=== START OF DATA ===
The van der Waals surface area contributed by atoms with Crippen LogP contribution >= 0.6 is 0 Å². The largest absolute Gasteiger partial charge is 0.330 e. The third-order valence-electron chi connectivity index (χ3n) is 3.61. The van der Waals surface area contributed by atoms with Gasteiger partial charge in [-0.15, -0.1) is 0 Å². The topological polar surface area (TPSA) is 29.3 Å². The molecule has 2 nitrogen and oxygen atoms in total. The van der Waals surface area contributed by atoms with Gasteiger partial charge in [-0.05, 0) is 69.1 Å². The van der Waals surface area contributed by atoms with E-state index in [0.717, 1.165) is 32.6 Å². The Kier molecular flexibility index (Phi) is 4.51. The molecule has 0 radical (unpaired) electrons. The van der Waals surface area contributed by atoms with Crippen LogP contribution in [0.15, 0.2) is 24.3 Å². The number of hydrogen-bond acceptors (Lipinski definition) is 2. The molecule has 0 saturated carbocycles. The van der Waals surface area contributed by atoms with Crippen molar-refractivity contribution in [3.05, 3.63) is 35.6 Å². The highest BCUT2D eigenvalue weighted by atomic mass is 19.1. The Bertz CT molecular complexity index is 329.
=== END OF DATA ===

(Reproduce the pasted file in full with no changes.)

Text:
The van der Waals surface area contributed by atoms with Crippen LogP contribution >= 0.6 is 0 Å². The largest absolute Gasteiger partial charge is 0.330 e. The third-order valence-electron chi connectivity index (χ3n) is 3.61. The van der Waals surface area contributed by atoms with Gasteiger partial charge in [-0.15, -0.1) is 0 Å². The topological polar surface area (TPSA) is 29.3 Å². The molecule has 2 nitrogen and oxygen atoms in total. The van der Waals surface area contributed by atoms with Gasteiger partial charge in [-0.05, 0) is 69.1 Å². The van der Waals surface area contributed by atoms with E-state index in [0.717, 1.165) is 32.6 Å². The Kier molecular flexibility index (Phi) is 4.51. The molecule has 0 radical (unpaired) electrons. The van der Waals surface area contributed by atoms with Crippen LogP contribution in [0.15, 0.2) is 24.3 Å². The number of hydrogen-bond acceptors (Lipinski definition) is 2. The molecule has 0 saturated carbocycles. The van der Waals surface area contributed by atoms with Crippen molar-refractivity contribution in [3.05, 3.63) is 35.6 Å². The highest BCUT2D eigenvalue weighted by atomic mass is 19.1. The Bertz CT molecular complexity index is 329.